Jun 14, 2017 08:42 AM EDT
While IBM, Microsoft, Google, and other tech giants are racing to create the first viable quantum computer, a startup is on a mission to get rid of computer monitors and the ever-present Post-it notes using augmented reality.
Meron Gribetz, CEO and founder of the tech startup Meta, said that his company plans to make computer monitors and sticky notes non-existent in the office workspace. Instead, users will be using augmented reality glasses which will enable them to make everything around them their virtual workspace.
What Gribetz envisioned seemed like a scene in a science-fiction film. But he and his company is making it possible through the software they aptly called Workspace. The software works with the company's augmented reality headset, Meta 2.
Instead of desktop icons, the software has 'shelves' which the user can grab with their hands to open applications. Through the augmented reality application, users can place their virtual monitors everywhere in the air in front of them. Then, they can use a series of applications simultaneously with just a flick of a finger. They can even move different applications anywhere they want it to.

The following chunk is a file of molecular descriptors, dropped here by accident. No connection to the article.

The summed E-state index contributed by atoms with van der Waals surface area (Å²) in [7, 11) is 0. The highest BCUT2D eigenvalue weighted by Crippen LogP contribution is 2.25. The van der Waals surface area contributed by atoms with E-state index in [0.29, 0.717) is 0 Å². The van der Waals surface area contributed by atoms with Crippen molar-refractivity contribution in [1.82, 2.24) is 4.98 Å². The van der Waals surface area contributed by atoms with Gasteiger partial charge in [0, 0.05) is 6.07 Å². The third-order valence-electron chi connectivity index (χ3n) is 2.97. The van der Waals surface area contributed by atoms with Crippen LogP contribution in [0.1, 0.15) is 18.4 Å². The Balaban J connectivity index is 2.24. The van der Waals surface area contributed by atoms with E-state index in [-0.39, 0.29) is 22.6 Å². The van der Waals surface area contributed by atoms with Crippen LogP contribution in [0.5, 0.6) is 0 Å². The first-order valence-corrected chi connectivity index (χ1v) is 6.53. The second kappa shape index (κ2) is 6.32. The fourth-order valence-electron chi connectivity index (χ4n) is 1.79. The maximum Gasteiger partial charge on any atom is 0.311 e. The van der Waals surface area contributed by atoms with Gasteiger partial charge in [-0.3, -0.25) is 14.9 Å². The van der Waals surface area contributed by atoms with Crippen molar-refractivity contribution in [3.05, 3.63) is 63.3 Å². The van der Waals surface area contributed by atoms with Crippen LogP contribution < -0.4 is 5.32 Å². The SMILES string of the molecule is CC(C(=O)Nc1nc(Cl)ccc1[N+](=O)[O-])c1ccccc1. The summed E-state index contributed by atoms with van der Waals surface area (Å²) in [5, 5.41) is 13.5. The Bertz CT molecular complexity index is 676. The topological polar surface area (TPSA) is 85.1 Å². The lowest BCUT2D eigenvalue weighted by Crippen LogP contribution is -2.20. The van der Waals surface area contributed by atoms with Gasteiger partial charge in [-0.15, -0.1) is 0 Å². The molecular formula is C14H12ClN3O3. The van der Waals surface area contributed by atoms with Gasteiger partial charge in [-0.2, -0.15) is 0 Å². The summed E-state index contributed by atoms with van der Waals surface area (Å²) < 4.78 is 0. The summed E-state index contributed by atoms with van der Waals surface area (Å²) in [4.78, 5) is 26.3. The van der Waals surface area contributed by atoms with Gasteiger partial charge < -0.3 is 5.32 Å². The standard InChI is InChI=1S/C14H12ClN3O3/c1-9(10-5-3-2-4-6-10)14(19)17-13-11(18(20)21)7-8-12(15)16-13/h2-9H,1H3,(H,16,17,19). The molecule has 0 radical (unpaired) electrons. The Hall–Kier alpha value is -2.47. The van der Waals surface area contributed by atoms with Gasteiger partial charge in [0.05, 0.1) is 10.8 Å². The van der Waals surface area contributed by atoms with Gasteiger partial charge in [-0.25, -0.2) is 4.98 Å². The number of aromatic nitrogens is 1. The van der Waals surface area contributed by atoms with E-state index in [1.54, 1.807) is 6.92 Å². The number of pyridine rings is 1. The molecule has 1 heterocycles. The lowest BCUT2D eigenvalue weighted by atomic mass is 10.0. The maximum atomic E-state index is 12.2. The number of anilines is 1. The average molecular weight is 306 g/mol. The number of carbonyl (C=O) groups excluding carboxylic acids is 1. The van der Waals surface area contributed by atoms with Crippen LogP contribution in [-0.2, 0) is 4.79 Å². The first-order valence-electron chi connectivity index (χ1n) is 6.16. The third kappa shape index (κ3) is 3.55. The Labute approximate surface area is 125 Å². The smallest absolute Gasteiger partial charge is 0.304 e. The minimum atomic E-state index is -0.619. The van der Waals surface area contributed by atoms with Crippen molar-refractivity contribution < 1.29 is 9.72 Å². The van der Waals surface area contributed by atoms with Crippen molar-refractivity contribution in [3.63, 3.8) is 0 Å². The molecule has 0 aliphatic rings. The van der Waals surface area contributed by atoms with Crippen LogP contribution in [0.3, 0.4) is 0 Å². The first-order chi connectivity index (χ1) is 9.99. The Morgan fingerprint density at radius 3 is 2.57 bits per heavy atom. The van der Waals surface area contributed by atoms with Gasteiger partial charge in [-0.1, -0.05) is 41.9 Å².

Aside from desktops, Meta also developed an app version of Workspace and works with smartphones pretty well. That means, mobile users can open their files and display them anywhere they want to.
Another cool feature of the augmented reality headset is it allows users to doodle or write virtual sticky notes on their smartphones and pull it on the space in front of them. Then, they can shove it back into their phones once they're done working on it.
Gribetz said that they are leading the way in making the workspace more virtual by taking all the computer monitors out from their office. Instead, everybody will don the augmented reality glasses. Ryan Pamplin, Meta's vice president, said that almost everyone at Meta are already using them.
Meta's vision of a workspace which you can carry anywhere with you is exciting. Soon, people might find themselves grabbing and flicking the air in front of them even while sitting on a train on their way to work.
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